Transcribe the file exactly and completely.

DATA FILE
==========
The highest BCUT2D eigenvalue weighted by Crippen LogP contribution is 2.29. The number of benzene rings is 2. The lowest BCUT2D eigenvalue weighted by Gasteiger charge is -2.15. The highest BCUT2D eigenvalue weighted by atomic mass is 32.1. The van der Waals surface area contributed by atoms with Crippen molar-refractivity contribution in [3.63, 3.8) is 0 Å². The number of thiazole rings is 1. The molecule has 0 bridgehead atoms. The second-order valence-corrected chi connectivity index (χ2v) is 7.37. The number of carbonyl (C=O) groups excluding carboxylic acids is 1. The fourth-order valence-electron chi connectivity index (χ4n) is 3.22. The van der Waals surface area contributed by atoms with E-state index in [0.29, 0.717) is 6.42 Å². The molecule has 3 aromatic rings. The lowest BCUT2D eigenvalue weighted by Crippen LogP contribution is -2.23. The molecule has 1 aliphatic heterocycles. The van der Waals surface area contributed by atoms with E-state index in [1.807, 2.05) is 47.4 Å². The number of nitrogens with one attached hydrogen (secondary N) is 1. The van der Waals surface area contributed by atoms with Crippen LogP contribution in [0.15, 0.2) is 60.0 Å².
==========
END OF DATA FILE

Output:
The highest BCUT2D eigenvalue weighted by Crippen LogP contribution is 2.29. The number of benzene rings is 2. The lowest BCUT2D eigenvalue weighted by Gasteiger charge is -2.15. The highest BCUT2D eigenvalue weighted by atomic mass is 32.1. The van der Waals surface area contributed by atoms with Crippen molar-refractivity contribution in [3.63, 3.8) is 0 Å². The number of thiazole rings is 1. The molecule has 0 bridgehead atoms. The second-order valence-corrected chi connectivity index (χ2v) is 7.37. The number of carbonyl (C=O) groups excluding carboxylic acids is 1. The fourth-order valence-electron chi connectivity index (χ4n) is 3.22. The van der Waals surface area contributed by atoms with E-state index in [0.29, 0.717) is 6.42 Å². The molecule has 3 aromatic rings. The lowest BCUT2D eigenvalue weighted by Crippen LogP contribution is -2.23. The molecule has 1 aliphatic heterocycles. The van der Waals surface area contributed by atoms with E-state index in [1.807, 2.05) is 47.4 Å². The number of nitrogens with one attached hydrogen (secondary N) is 1. The van der Waals surface area contributed by atoms with Crippen LogP contribution in [0.15, 0.2) is 60.0 Å².